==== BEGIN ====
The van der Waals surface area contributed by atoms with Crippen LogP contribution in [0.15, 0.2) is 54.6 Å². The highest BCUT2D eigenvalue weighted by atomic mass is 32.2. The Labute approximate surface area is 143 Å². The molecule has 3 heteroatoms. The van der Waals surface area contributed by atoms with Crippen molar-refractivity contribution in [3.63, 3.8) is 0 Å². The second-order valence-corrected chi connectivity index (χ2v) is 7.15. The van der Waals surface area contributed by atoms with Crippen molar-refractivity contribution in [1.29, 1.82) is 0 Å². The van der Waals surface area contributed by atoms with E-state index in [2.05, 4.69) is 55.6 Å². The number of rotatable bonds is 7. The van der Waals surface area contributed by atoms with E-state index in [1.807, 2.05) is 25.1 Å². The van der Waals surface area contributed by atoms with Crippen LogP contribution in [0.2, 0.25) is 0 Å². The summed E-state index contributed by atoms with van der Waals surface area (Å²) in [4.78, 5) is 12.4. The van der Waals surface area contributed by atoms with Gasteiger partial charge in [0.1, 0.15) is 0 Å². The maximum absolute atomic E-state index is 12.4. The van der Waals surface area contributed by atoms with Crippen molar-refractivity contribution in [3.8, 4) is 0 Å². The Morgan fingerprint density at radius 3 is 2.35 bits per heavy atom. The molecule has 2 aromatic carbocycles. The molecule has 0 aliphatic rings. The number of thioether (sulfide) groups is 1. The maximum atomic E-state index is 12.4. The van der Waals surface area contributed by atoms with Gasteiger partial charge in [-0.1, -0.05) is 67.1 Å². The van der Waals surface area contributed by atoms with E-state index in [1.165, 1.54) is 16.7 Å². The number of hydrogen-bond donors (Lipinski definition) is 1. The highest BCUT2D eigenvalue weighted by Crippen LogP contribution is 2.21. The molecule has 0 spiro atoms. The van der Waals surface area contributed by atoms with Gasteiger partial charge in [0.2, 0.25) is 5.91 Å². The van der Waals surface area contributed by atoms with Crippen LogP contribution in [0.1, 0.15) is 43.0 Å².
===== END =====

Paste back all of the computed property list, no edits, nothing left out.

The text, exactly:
The van der Waals surface area contributed by atoms with Crippen LogP contribution in [0.15, 0.2) is 54.6 Å². The highest BCUT2D eigenvalue weighted by atomic mass is 32.2. The Labute approximate surface area is 143 Å². The molecule has 3 heteroatoms. The van der Waals surface area contributed by atoms with Crippen molar-refractivity contribution in [3.63, 3.8) is 0 Å². The second-order valence-corrected chi connectivity index (χ2v) is 7.15. The van der Waals surface area contributed by atoms with Crippen molar-refractivity contribution in [1.29, 1.82) is 0 Å². The van der Waals surface area contributed by atoms with E-state index in [2.05, 4.69) is 55.6 Å². The number of rotatable bonds is 7. The van der Waals surface area contributed by atoms with E-state index in [1.807, 2.05) is 25.1 Å². The van der Waals surface area contributed by atoms with Crippen LogP contribution in [0.2, 0.25) is 0 Å². The summed E-state index contributed by atoms with van der Waals surface area (Å²) in [4.78, 5) is 12.4. The van der Waals surface area contributed by atoms with Gasteiger partial charge in [0.1, 0.15) is 0 Å². The maximum absolute atomic E-state index is 12.4. The van der Waals surface area contributed by atoms with Crippen molar-refractivity contribution in [3.8, 4) is 0 Å². The Morgan fingerprint density at radius 3 is 2.35 bits per heavy atom. The molecule has 2 aromatic carbocycles. The molecule has 0 aliphatic rings. The number of thioether (sulfide) groups is 1. The maximum atomic E-state index is 12.4. The van der Waals surface area contributed by atoms with Gasteiger partial charge in [-0.1, -0.05) is 67.1 Å². The van der Waals surface area contributed by atoms with E-state index in [1.165, 1.54) is 16.7 Å². The number of hydrogen-bond donors (Lipinski definition) is 1. The highest BCUT2D eigenvalue weighted by Crippen LogP contribution is 2.21. The molecule has 0 spiro atoms. The van der Waals surface area contributed by atoms with Gasteiger partial charge in [0.2, 0.25) is 5.91 Å². The van der Waals surface area contributed by atoms with Crippen LogP contribution in [0.1, 0.15) is 43.0 Å².